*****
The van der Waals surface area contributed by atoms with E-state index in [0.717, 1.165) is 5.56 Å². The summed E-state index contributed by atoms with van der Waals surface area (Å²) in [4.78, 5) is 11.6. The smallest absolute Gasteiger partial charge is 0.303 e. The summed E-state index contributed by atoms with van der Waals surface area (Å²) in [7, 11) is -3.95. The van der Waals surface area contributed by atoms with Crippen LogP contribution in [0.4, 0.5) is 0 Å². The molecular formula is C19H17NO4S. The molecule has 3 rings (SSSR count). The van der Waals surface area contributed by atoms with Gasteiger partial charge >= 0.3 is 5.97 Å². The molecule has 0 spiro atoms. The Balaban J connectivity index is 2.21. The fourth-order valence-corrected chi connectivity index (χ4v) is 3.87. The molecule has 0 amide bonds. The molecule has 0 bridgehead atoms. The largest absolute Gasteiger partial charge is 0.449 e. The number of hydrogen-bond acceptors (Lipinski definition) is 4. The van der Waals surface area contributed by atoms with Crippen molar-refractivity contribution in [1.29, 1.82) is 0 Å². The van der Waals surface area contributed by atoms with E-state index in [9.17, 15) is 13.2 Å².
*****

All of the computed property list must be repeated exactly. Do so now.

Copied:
The van der Waals surface area contributed by atoms with E-state index in [0.717, 1.165) is 5.56 Å². The summed E-state index contributed by atoms with van der Waals surface area (Å²) in [4.78, 5) is 11.6. The smallest absolute Gasteiger partial charge is 0.303 e. The summed E-state index contributed by atoms with van der Waals surface area (Å²) in [7, 11) is -3.95. The van der Waals surface area contributed by atoms with Crippen LogP contribution in [0.4, 0.5) is 0 Å². The molecular formula is C19H17NO4S. The molecule has 3 rings (SSSR count). The van der Waals surface area contributed by atoms with Gasteiger partial charge >= 0.3 is 5.97 Å². The molecule has 0 spiro atoms. The Balaban J connectivity index is 2.21. The fourth-order valence-corrected chi connectivity index (χ4v) is 3.87. The molecule has 0 amide bonds. The molecule has 0 bridgehead atoms. The largest absolute Gasteiger partial charge is 0.449 e. The number of hydrogen-bond acceptors (Lipinski definition) is 4. The van der Waals surface area contributed by atoms with Crippen molar-refractivity contribution in [1.29, 1.82) is 0 Å². The van der Waals surface area contributed by atoms with E-state index in [9.17, 15) is 13.2 Å².